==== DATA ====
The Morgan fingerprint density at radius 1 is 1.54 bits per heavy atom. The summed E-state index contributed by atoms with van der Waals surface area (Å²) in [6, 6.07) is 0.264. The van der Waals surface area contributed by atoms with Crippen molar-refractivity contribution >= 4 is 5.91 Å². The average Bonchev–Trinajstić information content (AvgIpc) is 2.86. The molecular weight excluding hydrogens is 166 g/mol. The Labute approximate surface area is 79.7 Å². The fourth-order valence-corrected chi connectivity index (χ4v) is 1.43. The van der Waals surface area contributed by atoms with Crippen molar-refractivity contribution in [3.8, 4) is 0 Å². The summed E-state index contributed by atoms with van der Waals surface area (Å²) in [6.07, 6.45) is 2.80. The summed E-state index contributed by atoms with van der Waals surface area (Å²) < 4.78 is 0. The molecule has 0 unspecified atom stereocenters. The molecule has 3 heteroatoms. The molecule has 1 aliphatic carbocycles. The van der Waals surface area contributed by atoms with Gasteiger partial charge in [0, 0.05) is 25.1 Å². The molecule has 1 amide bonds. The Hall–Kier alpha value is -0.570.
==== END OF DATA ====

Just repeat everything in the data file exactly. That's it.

The Morgan fingerprint density at radius 1 is 1.54 bits per heavy atom. The summed E-state index contributed by atoms with van der Waals surface area (Å²) in [6, 6.07) is 0.264. The van der Waals surface area contributed by atoms with Crippen molar-refractivity contribution >= 4 is 5.91 Å². The average Bonchev–Trinajstić information content (AvgIpc) is 2.86. The molecular weight excluding hydrogens is 166 g/mol. The Labute approximate surface area is 79.7 Å². The fourth-order valence-corrected chi connectivity index (χ4v) is 1.43. The van der Waals surface area contributed by atoms with Crippen molar-refractivity contribution in [3.8, 4) is 0 Å². The summed E-state index contributed by atoms with van der Waals surface area (Å²) in [6.07, 6.45) is 2.80. The summed E-state index contributed by atoms with van der Waals surface area (Å²) < 4.78 is 0. The molecule has 0 unspecified atom stereocenters. The molecule has 3 heteroatoms. The molecule has 1 aliphatic carbocycles. The van der Waals surface area contributed by atoms with Gasteiger partial charge in [0, 0.05) is 25.1 Å². The molecule has 1 amide bonds. The Hall–Kier alpha value is -0.570.